Sonic Corp. has increased its conversion of commercial properties at high-traffic locations in Florida and other states to drive-in outlets for the quick-service restaurant chain.
The Oklahoma City-based company has converted banks as well as former quick-service and casual-dining locations to Sonic locations, Andrew “Drew” Ritger Jr., Sonic’s senior vice president of development, told Nation’s Restaurant News.
“As we expand, we found there was an opportunity to repurpose other restaurant locations,” Ritger said. “Many times, they are on great real estate, but they had run into some conditions like the operator of the other concept got into some financial trouble, or the license term or contract had ended and weren’t renewed.”
Sonic introduced its conversion format about two years in Childress, Texas. “What we normally do is take the shell of the building, and then we convert it to our kitchen layout,” Ritger told Nation’s Restaurant News. “Our kitchen designs can be put into just about every concept. Occasionally we have extra space for employee lockers or meeting rooms.”
Compared to constructing Sonic locations from the ground up, conversions usually have “lower investment cost and a faster construction cycle,” Ritger said.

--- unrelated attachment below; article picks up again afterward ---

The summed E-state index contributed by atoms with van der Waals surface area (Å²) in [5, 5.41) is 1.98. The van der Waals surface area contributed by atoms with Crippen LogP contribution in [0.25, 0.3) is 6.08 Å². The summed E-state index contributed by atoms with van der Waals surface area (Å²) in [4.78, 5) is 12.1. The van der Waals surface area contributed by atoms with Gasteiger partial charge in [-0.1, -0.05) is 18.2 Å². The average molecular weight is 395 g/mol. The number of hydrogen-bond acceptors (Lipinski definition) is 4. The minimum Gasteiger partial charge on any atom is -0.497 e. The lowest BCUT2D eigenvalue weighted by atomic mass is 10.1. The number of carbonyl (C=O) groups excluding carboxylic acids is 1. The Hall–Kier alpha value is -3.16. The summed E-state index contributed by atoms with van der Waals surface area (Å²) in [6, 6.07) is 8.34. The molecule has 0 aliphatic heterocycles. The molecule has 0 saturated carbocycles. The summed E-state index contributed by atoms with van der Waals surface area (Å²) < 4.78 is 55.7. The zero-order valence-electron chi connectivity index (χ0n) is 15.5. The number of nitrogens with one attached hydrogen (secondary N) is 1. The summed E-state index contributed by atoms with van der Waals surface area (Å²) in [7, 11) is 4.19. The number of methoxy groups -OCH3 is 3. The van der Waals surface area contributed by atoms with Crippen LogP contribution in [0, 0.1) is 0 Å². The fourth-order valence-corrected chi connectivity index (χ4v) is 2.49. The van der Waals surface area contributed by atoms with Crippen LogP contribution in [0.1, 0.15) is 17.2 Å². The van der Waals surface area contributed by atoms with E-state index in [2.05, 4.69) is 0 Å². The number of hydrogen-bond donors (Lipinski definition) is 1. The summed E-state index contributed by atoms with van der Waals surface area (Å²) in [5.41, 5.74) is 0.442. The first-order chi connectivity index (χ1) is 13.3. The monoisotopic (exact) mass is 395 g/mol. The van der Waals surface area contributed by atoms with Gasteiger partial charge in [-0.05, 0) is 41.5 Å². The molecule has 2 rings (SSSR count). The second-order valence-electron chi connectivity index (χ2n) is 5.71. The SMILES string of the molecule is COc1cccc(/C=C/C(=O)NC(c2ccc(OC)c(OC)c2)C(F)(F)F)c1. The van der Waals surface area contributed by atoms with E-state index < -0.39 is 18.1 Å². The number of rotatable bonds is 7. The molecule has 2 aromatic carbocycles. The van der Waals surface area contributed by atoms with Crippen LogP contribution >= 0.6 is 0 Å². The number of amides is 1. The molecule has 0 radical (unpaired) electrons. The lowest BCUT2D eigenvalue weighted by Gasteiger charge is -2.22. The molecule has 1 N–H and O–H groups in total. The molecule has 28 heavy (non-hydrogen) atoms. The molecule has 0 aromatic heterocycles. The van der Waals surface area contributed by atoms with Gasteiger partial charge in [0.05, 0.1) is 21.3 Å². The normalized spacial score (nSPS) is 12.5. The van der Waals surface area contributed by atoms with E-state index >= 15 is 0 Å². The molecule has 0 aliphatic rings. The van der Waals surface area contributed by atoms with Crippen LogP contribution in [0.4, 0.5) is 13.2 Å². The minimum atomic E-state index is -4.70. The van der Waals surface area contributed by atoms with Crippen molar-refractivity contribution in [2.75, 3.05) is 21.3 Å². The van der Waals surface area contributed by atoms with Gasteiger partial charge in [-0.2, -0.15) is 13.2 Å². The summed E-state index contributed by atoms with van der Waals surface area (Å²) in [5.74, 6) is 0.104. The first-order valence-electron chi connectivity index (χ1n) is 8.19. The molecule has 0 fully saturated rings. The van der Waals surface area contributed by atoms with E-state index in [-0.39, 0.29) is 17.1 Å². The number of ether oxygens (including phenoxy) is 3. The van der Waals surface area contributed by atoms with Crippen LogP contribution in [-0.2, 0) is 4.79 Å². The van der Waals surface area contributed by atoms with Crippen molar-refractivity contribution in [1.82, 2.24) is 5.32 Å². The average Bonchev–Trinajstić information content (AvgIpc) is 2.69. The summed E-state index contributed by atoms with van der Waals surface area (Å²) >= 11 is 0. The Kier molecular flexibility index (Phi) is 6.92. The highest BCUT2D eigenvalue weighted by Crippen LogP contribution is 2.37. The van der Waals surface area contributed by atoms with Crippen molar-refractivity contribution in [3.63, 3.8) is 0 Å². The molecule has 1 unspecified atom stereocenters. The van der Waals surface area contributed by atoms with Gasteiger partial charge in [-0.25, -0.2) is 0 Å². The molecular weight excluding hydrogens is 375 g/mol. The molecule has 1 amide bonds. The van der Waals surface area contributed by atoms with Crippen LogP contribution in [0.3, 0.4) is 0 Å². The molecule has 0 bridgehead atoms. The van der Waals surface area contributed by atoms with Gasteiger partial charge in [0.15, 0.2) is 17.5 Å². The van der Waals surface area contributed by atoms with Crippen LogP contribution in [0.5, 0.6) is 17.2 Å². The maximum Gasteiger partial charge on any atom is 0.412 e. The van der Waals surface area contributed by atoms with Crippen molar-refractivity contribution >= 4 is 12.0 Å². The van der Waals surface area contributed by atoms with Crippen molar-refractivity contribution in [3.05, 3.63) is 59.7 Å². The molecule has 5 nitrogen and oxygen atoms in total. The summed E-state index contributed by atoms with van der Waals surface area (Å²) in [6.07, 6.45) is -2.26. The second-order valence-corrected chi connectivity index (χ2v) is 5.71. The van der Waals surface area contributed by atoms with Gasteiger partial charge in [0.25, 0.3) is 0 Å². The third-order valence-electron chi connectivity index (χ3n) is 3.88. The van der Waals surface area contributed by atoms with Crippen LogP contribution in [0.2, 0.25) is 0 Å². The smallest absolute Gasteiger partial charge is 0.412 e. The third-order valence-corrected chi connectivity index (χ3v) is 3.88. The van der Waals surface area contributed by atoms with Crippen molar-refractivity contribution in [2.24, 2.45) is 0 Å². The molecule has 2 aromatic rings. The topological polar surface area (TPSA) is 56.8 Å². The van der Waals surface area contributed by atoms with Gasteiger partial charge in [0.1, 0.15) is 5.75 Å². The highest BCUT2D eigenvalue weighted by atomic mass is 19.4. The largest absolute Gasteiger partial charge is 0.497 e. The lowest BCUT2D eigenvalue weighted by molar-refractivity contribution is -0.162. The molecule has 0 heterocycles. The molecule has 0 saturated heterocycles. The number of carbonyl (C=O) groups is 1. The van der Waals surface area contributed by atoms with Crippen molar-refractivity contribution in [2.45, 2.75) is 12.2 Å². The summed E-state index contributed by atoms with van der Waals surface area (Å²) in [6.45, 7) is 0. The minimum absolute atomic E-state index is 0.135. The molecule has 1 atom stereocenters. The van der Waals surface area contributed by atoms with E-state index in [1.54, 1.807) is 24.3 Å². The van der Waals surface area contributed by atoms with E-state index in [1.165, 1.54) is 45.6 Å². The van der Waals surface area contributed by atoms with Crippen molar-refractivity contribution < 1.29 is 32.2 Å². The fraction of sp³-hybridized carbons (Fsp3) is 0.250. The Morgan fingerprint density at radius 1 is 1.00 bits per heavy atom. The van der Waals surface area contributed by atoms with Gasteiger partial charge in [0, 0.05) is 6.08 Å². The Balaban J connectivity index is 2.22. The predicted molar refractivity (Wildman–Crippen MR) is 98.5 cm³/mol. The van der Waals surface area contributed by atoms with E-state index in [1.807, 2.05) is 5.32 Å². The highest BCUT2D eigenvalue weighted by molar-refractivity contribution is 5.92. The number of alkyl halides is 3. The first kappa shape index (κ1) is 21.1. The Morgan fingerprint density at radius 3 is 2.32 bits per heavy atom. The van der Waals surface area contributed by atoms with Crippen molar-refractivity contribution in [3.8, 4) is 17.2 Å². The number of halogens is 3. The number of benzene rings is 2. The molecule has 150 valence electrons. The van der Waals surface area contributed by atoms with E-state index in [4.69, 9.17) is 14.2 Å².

Conversions can unfold up to 120 days faster than a typical Sonic location’s six-to-eight-month development schedule, and the cost savings are as much as 40 percent, he said.
Sonic’s conversions have been especially effective in expensive real estate markets of California and the Northeast.
Other markets where Sonic has repurposed locations include Alabama, Connecticut, Florida and Rhode Island. “It depends on what the opportunity is and if the franchisee believes it’s good real estate and a good business opportunity,” Ritger told Nation’s Restaurant News.
The largest restaurant in Sonic’s system is now in Cheektowaga, New York, a suburb of Buffalo, which recently opened in a converted Perkins Restaurant & Bakery location. The restaurant spans 5,000 square feet and seats about 80 people. Ritger said business there been robust since the November 5 opening.
Sonic has converted former Burger King and Wendy’s restaurants in California, former Wendy’s and Perkins Restaurant & Bakery locations in New York, bank buildings in New York and New Jersey, a former Kentucky Fried Chicken restaurant in Cleveland and a former Wendy’s location in South Carolina.
Ritger told Nation’s Restaurant News that “most of the [conversion] locations already have the right conditional-use and drive-thru permits. These are things that save the franchisee time and money.”
Sonic had 3,526 drive-ins in 45 states as of August 31. [Nation’s Restaurant News] — Mike Seemuth